Expatriates face substantial uncertainty regarding their new role in the organization when they first arrive in their new location. Any information they gain regarding the new job, the organization, and the larger cultural environment will help them learn what to expect, how to interpret various stimuli they encounter day-today, and what the appropriate behaviour is in a given situation. Especially at culturally challenging environments, with social networks, which are also are also very rich informational networks, the expatriates may be left out of important decisions and information if they are unable to penetrate existing informational networks.
Paradoxically, informational support from local staff most critical to the successful experience of the expatriate is also likely to be more difficult to gain. Many local staff has traditionally expected to learn from expatriates, because the expatriates are often viewed to be the experts with specialized knowledge, sent to the host unit to lead local staff rather than to learn from them. When these expectations are coupled with the fact that expatriates often earn much more than the local staff, the local employees may feel resentful.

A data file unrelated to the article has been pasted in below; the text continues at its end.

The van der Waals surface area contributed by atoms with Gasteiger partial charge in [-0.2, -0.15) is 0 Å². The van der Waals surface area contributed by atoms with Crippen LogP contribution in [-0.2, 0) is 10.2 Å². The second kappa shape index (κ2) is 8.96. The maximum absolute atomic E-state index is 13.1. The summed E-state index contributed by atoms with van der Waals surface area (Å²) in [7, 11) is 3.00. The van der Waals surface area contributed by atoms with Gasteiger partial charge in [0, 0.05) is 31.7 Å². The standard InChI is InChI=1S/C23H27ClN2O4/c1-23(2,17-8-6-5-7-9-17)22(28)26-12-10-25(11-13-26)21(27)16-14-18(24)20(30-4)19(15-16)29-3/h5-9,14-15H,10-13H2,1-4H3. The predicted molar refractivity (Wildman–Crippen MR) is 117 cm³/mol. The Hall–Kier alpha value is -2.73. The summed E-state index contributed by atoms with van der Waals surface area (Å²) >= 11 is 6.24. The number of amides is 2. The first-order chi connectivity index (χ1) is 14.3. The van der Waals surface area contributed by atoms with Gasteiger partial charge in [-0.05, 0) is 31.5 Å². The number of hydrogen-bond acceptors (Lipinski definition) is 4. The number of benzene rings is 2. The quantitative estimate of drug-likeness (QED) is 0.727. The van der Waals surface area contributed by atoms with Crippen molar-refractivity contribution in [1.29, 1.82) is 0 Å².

Cooperation: Expatriates sent to lead subsidiaries in various capacities will find gaining the local staff’s cooperation indispensable to the performance of their job. The ones, who are not well integrated and accepted by their local staff colleagues are less likely to perform the job well or be satisfied with work relationships within the team, which may lead to other counterproductive work behaviours ranging from tardiness and absenteeism to more extreme behaviours such as insubordination, withholding of vital information, and even sabotage.
Emotional support: Emotional support helps a person to believe that he or she is cared for, esteemed, valued, and belongs to a network of communication and mutual obligation. The aforementioned alleviate some of the stress the...
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